Approximately one in five couples will experience unexplained infertility.
To be given the diagnosis of unexplained infertility can be very unsatisfactory. Many people feel that it is easier to cope with a definite reason for your inability to conceive.
The reality is that some people who have no apparent medical problems still do not get pregnant. Studies have shown that even in this group, over a period of seven years, 36% will eventually conceive, and over the same period, in a similar group who cannot conceive again after having one or more children, 79% will eventually conceive. Some fertility problems just reflect this inefficient human reproduction. One study of unexplained infertility of less than two years duration showed that 50% of these couples would conceive over the next two years, and suggested that the right treatment was to do nothing.
Following a diagnosis of unexplained infertility, it is very likely you will be referred for IVF treatment.
What is unexplained infertility?
Infertility may be said to be “unexplained” if the woman is ovulating regularly, has open fallopian tubes with no adhesions, fibrous growths or endometriosis and if the man has normal sperm. Intercourse must take place frequently, at least twice a week, particularly around the time of ovulation, and the couple must have been trying to conceive for the previous two years at least.
Using these criteria, about 10% of all infertile couples have unexplained infertility according to the most often quoted figures. However, it is thought this figure could be lower if thorough screening is carried out. Some studies show around 28% of patients experiencing unexplained infertility, so a great deal has to do with how thoroughly diagnostic tests are performed.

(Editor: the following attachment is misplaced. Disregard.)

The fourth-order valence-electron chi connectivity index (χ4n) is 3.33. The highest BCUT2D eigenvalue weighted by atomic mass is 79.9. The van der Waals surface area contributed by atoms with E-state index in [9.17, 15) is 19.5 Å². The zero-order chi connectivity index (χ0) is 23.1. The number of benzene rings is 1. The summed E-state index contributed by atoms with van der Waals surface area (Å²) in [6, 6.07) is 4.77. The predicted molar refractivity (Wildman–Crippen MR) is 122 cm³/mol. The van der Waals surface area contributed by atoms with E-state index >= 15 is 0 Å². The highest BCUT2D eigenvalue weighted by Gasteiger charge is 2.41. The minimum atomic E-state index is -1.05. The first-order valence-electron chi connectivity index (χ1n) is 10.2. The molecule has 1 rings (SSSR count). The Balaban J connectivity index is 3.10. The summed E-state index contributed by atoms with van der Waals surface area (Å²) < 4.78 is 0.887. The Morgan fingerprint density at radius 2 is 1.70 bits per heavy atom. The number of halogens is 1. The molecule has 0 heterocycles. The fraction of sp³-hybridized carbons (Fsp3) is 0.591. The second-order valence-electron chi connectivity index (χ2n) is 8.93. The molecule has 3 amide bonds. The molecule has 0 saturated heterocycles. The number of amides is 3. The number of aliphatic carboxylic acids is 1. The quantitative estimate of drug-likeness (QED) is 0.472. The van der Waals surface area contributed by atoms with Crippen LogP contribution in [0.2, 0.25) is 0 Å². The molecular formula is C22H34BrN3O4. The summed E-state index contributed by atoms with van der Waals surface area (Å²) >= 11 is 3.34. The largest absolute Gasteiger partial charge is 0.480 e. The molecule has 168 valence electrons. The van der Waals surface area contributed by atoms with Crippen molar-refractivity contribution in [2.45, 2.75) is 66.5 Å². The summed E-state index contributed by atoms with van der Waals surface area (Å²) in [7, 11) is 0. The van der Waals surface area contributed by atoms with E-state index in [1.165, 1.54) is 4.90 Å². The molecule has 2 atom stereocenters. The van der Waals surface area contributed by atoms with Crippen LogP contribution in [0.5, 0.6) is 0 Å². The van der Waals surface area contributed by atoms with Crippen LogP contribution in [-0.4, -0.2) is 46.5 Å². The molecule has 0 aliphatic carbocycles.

Possible causes of unexplained infertility:
It used to be thought that a retroverted uterus (or a tilted womb) was a cause of infertility, but this is no longer taken to be the case. The position of the cervix is unlikely to be so abnormal that sperm are unable to reach it. It is possible that there may be failures in the mechanism in the mouth of the fallopian tubes which allows them to pick up the egg. Abnormal levels of hormones called prostaglandins, which are responsible for making the muscles contract, may interfere with the passage of the egg in the tube. High prostaglandin levels, however, are usually associated with endometriosis, and this condition is likely to be detected. Scar tissue, often associated with inflammation of the womb lining, or large multiple fibroids can interfere with the process of reproduction by making the womb unreceptive to a fertilised egg. Scar tissue can also result in damage to the fallopian tubes.
To aid accurate diagnosis of the cause of infertility, investigations should include vaginal ultrasound scans and hysteroscopy. Vaginal ultrasound will pick up abnormalities within the womb and abnormalities with the ovaries, which would otherwise be missed by a laparoscopy. If vaginal ultrasound is not available, a hysteroscopy should be performed at the same time as a laparoscopy so that any problems within the womb, which could cause infertility, may be excluded.
Abnormal development of the follicle and of ovulation
In some women the egg may be released from the follicle in which it develops before it is properly mature or it may not be released at all leading to the formation of a cyst (see point 4).